Three Questions To Ask Before Purchasing Property

When you take that leap into purchasing office space, rather than renting it, you face new challenges and rewards that you may not have expected. Property purchases for commercial reasons need to be approached with the same amount of caution -- if not more -- as residental purchases, particularly because office space may not sell as quickly as a home, even in a hot real estate market. You have to be sure that purchase will work for you long-term.

Do You Plan to Grow?

Whether you represent a factory buying an isolated piece of land, or you're buying a strip mall and want to attract tenants, think about how you plan to grow in the next several years. If you plan to expand your factory or hope to create a bustling strip mall with a few large anchor stores, you need to get property that's a little bigger than what you need right now if you plan to grow your business. You may want to buy something that's a little bigger than what you need now anyway just in case you decide to expand, even if you don't think you're going to for the time being. Having the extra room now means you won't have to worry about moving again should you decide to expand.

What's Next to the Property?

Open land can be developed; old structures can be torn down and replaced with sunlight-blocking skyscrapers; and empty lots can be magnets for litter. When you look at property you want to purchase, you have to take the surroundings into account -- as well as what could happen to those surroundings in the future. For example, open land, as mentioned, can be sold to a developer who might put such a large structure there that traffic at your property becomes stressful.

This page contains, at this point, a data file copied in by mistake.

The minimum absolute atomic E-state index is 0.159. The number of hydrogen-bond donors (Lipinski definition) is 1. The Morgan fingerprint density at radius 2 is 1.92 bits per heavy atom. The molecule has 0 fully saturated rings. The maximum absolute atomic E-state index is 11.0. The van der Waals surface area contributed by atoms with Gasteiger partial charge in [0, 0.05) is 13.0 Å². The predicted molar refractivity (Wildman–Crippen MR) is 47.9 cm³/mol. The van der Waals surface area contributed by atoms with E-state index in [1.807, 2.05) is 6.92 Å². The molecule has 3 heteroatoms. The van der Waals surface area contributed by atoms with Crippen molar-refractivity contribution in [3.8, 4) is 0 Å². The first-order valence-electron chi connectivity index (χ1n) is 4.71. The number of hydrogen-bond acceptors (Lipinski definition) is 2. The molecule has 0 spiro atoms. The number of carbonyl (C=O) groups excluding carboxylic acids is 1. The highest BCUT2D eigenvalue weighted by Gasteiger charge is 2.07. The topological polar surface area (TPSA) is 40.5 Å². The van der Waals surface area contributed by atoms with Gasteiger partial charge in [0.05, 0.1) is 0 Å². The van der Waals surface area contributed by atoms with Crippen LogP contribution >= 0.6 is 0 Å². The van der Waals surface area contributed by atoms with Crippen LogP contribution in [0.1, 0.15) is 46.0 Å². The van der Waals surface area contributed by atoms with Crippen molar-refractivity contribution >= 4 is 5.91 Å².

What Redevelopment Plans Are in the Works for the Area?

If you're looking in an area that is already built up, ask about potential redevelopment plans for the neighborhood. Those quaint older buildings that attracted you to the area might be torn down and replaced with newer structures that raise property taxes beyond your business' budget, for example. Or, maybe you're purposefully buying in a certain neighborhood, hoping for gentrification or new development; check to be sure that's really going to happen.

When you purchase commercial property, you want to hang onto it for years, if possible. That means checking out the office space for sale and the area around it thoroughly. A real estate agent who specializes in commercial and industrial sales can help you.